This “public interest” is also framing and influencing data practices and data use. In the context of COVID-19 research, there have been calls by scientists to reduce barriers to data access for research that is in the public interest. Funders of research and many prominent journals have committed to making COVID-19 research data rapidly available to the World Health Organisation (WHO). The use and sharing of personal data in the European Union to respond to COVID-19 without the consent of the data subject is also potentially permitted on grounds of public interest under the General Data Protection Regulation (GDPR). The European Data Protection Board (EDPB) has made it clear that Article 6(1)(e) in combination with Article 9(2)(i) can provide a legal basis for the processing of health related personal data in the public interest. However this must be subject to law and this law must provide for “for suitable and specific measures to safeguard the rights and freedoms of the data subject”. The caveat that reliance on the public interest clause to process personal data as part of a COVID-19 response must be subject to measures to safeguard a data subject’s rights and freedoms is crucial, as the use of personal data in this context can limit many of our rights provided by the GDPR.
While ending the COVID-19 pandemic is clearly in the public interest, the binary choice that is often presented as rights versus public health, presents a limited and purely biomedical view of the public interest that fails to reflect the inter-connectedness of health, economics, and democracy. Looking at data use and data practices during this pandemic, framing the debate as one of public health v privacy fails to acknowledge the public interest in continuing to safeguard our privacy.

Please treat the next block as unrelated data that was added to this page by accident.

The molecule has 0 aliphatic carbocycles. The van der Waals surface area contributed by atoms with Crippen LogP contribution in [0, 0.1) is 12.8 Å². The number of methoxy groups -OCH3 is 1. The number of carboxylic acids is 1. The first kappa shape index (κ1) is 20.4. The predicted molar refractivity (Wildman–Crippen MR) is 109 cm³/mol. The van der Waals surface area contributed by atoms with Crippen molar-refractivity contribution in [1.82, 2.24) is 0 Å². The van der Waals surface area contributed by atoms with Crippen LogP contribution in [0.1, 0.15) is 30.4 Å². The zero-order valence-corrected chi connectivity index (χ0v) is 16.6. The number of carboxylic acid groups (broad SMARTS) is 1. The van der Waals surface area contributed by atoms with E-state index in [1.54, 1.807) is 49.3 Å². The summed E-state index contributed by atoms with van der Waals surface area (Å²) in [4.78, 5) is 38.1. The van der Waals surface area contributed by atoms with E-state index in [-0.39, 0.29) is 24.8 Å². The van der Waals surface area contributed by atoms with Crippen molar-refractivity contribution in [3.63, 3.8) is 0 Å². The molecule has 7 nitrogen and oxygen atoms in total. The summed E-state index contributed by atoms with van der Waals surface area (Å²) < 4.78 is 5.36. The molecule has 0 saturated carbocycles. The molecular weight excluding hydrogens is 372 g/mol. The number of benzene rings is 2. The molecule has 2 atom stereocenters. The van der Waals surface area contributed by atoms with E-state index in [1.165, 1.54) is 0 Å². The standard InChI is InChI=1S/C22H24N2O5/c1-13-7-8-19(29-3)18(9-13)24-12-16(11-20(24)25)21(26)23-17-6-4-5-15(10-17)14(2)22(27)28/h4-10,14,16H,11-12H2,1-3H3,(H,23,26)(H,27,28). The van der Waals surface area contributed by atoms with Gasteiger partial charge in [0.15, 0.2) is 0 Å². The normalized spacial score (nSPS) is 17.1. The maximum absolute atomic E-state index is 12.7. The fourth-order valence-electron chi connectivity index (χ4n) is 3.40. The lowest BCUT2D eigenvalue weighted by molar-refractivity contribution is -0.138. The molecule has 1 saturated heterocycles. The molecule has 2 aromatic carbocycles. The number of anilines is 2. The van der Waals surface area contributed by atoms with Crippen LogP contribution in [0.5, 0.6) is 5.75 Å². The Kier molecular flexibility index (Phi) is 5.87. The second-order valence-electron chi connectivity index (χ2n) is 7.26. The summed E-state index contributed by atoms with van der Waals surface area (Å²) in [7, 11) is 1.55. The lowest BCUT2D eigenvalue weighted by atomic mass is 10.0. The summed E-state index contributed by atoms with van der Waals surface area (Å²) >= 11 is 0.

Right to Privacy, Data Protection, and the Public Interest in a Public Health Emergency
In the context of our evolving data practices and the surge in “techno-solutionism”, the narrative on the importance of data sharing must be balanced with the reality that the use of these data driven technologies impact our right to privacy, can lead to individual and group discrimination, racism, exploitation, and systematic marginalisation of different communities. There is also the ever-present danger that the emergency situation will be exploited to get access to personal data. Governments have an interest in accessing COVID-19 related data, but this is not always for purposes that are directly linked to our COVID-19 response. There have been reports from Hong Kong that samples for COVID-19 testing are being used for forensic DNA profiling and that data collected as part of contact tracing in Singapore tracing may now be turned over to the police. Private companies also see a commercial value in accessing and exploiting this data and Israel has agreed to share disaggregated medical data with Pfizer in return for continued access to vaccines. However, using data for a purpose other than what it was collected for is not only potentially an incursion on our right to privacy, but also risks damaging public trust and support in the future use of data.
Thus, while it is in the public interest to access and share data, there is a clear public interest in doing this in a way that respects and upholds our human rights, notably our right to privacy and our right to data protection. Our fundamental rights must continue to be applied to the use of personal data during COVID-19. In the context of the use of personal data and data practices during COVID-19, it is not privacy or the public interest, but privacy and the public interest.